When assessing Zone 1, we are concerned with the status of our bodies and minds, as well as the things we have on and about our person. Objectively ascertain your condition; now is not the time for bravado and false courage.

As always, get a grip on your thoughts and emotions first. Next, start with your body: Are you tired? Hungry? Hurting? Injured? Take care to give yourself a good once over; even significant injuries may not be detectable under the influence of adrenaline. Are you hot or cold? What are you wearing? Are they appropriate to the environment?

Assess your gear: what in your pockets, pouches, etc.?

If you have others with you, have everyone perform their own self-assessment, and you should likewise assess them yourself. If you notice that someone in your party is in a bad way (fitness, injury, emotional casualty, etc.) you need to honestly plan around that limitation. Some people will have little or no gear on them. Maybe it got lost, maybe they aren’t as smart and prepared for events like this as you are.

Once all this has been ascertained, it is time to move on to Zone 2.

Zone 2 – Your Immediate Surroundings

Les defines your immediate surroundings as the few thousand square feet around you, wherever you are.  What resources and gear are in that space? Vehicles like a car, raft, bike, etc.? What is the status of any vehicles, and the terrain they are ridden on? How about natural, improvised or man-made shelters? Any handy supplies or provisions, food, water, tools, etc.?

What can you take or make from the surrounding environment? Is there suitable firewood on the ground or easily procurable? Can you make use of any debris or other man-made materials? Cars and other things can be torn up or processed down for useful components, among them fabric, rubber, wire and others.

The purpose of this step is to get you looking bigger picture, taking in both the environment and what it has to offer you in your efforts to survive.

In the next phase, Zone 3, we will look a goodly ways beyond our immediate surroundings. The things we determine from an assessment of this zone will likely dictate our main survival plan.

Zone 3 – Extended Area

This zone comprises anything up to 1 or 2 miles away from your location. We are concerned with things here that can really help us survive and stay safe. Are there any buildings or settlements? How far away is the nearest? What will be the easiest, safest way to get to it? What are the major challenges in this environment? How do I overcome them safely and efficiently?

Are you able to move there directly? How soon can you get moving, and should you? i.e. are you better off waiting for a time? Can everyone in your group get there in their current condition? This includes terrain, weather and other geological and atmospheric features. In this phase you will likely remember something like a landmark that can help steer you toward safety (since, after all, you are calm, cool, and collected).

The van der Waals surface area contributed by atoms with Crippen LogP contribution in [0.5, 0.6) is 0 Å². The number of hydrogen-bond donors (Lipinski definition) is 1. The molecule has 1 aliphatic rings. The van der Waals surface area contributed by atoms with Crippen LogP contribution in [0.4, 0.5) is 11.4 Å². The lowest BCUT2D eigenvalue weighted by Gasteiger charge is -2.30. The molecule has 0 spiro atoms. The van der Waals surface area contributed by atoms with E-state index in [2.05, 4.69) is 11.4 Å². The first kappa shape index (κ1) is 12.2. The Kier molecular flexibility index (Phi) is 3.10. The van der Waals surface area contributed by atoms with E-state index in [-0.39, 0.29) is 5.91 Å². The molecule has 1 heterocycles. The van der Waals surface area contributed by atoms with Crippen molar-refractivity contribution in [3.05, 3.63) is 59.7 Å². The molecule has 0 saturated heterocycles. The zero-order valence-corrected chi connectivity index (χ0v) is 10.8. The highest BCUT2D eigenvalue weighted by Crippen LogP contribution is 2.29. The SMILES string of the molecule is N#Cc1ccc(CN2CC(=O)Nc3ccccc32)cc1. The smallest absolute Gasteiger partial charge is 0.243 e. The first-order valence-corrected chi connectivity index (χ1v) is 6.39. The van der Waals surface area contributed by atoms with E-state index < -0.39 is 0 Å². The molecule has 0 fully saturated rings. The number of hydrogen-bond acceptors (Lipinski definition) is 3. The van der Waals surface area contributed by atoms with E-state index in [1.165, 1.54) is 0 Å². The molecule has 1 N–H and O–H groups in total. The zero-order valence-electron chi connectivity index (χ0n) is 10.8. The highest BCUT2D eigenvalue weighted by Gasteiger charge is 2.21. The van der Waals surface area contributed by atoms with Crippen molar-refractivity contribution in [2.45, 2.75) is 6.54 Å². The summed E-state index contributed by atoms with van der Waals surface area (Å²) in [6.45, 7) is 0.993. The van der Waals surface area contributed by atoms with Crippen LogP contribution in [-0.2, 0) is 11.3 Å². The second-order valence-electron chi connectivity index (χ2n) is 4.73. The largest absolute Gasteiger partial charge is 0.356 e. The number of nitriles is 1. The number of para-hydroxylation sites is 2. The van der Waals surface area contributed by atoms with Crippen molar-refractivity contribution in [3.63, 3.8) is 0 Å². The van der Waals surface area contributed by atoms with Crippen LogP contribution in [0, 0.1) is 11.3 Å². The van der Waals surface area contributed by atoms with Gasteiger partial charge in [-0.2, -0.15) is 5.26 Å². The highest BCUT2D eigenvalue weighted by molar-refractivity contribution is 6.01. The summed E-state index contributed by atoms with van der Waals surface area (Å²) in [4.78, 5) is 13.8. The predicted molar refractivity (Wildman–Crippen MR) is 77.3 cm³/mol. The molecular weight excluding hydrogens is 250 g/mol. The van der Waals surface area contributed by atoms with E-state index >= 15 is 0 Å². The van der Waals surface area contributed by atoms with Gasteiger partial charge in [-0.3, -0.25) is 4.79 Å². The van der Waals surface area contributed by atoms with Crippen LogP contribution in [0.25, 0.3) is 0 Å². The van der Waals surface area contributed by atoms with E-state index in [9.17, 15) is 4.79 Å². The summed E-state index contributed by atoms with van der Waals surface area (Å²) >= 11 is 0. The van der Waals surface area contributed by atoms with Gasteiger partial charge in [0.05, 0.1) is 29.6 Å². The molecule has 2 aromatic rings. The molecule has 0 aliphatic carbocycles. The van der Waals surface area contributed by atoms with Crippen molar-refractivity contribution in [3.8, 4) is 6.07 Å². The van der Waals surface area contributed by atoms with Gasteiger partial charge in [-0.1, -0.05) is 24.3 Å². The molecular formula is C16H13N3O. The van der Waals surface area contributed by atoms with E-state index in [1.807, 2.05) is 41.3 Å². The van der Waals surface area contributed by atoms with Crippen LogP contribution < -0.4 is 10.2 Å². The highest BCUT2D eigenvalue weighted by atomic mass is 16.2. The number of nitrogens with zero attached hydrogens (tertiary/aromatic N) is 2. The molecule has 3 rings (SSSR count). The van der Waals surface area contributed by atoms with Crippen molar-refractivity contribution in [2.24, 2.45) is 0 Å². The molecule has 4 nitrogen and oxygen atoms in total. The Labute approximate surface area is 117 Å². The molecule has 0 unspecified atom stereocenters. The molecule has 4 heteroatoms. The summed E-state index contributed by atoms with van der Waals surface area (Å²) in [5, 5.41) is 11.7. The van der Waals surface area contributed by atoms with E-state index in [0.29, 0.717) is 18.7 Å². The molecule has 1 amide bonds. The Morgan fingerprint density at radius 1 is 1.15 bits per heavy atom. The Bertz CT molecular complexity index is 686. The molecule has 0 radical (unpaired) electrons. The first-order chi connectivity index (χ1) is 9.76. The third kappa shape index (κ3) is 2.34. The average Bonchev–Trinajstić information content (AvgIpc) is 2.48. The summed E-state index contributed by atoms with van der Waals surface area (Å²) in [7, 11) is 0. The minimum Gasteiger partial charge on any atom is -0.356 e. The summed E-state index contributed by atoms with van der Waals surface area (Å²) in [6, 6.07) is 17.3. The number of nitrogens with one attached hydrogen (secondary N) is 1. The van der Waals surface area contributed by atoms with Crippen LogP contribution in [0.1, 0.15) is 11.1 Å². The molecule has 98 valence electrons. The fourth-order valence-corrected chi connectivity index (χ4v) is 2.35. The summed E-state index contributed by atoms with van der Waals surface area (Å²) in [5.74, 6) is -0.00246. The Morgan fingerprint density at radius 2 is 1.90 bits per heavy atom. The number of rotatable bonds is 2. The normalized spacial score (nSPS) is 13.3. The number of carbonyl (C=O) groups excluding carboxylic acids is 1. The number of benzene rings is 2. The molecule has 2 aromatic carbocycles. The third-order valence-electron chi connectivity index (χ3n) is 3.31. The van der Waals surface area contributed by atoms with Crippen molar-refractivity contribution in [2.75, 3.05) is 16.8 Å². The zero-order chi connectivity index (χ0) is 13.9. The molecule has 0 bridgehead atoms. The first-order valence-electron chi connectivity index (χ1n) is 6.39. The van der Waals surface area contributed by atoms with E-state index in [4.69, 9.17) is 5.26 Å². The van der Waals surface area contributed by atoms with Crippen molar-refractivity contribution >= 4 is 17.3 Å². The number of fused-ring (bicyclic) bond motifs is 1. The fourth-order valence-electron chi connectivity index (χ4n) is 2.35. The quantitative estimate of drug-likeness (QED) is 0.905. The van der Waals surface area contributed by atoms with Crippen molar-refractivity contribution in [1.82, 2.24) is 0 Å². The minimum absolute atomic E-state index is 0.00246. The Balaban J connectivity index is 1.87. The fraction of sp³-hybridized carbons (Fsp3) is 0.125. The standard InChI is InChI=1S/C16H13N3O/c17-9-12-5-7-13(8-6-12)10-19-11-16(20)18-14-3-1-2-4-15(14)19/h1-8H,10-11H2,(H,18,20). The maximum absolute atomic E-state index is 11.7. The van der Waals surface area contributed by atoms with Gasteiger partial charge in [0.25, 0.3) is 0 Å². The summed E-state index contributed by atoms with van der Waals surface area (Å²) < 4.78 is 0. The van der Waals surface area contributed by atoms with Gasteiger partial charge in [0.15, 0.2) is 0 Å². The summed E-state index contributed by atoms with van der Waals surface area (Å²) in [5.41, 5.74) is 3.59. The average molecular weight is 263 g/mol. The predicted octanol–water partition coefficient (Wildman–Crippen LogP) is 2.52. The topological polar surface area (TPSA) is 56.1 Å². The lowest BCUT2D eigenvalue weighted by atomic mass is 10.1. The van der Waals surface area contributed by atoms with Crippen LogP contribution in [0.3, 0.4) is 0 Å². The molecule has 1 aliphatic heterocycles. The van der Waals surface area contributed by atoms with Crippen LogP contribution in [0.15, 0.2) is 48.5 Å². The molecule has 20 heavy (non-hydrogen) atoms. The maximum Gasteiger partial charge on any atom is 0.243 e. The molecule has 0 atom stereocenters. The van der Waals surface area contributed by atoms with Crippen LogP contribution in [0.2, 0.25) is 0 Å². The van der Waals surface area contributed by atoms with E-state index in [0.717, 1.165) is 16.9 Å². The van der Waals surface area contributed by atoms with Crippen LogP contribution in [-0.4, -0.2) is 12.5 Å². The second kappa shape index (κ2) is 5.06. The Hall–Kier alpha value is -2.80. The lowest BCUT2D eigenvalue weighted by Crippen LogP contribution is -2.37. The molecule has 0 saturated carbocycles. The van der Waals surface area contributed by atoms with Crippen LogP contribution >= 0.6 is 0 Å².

Who else besides you and your companions knows where you are? Can you say how long it will be before you are declared overdue and rescue mounted?

Les stresses that you know if your answers to all of these questions are positively true, or not. Sometimes you will not have all the info you need to make a 100% informed decision, but you must also be careful that you are not betting the farm or your hide on a scientific wild-assed guesstimate. If you don’t know or cannot answer in the affirmative, that’s ok, but you must then plan for that uncertainty or unknown.

Putting It All Together

So now you know what the 3 Zones of Assessment are all about. Logical, simple and effective. The 3 Zones methodology works so well because it is easily recalled and within a matter of minutes you will be taking in data that is actionable, meaning useful for formulating your survival plan. You won’t be sitting around feeling sorry for yourself, or thinking the sky is falling. None of that is productive or helpful.

Instead, you will be getting a grip on your emotions and taking incremental steps to get yourself out of whatever mess you should find yourself in. Let’s put it all together to see how it would hash out in a live event. The following scenario is nothing extreme or implausible, but like most life-threatening situations, it is an everyday affair that took on a new and potentially lethal context from plain poor luck or a bad decision.

For our example, let’s say you have set out on a spur-of-the-moment, easy half day hike through some of the foothills and smaller mountains of the Pacific Northwest. You weren’t planning anything hardcore, just well worn, if somewhat lesser traveled trails and switchbacks.

You brought a flyweight pack, a small bottle of water and a granola bar along with your small camera. In your pockets you have your lucky coin and a small Swiss Army knife. It is early Spring, and the daytime temps are mild. It is a beautiful morning; no bad weather is forecast.

Things are going swimmingly and you have covered quite a few miles on your hike. You passed a notification board with directions to the closest park ranger station about 3 miles back as you started your modest ascent up one of the lesser mountains of Cascadia. You take a short break at a particularly pretty overlook and sit down to enjoy half your water and the granola bar. After a time you press on.

Suddenly, you notice the temperature falling and sky darkening. A surprise storm is brewing and it has pushed a layer of dense, soupy fog down into the valley between the mountains. The air has a distinct chill as fat, cold droplets start to fall. You immediately about face and head back the way you came.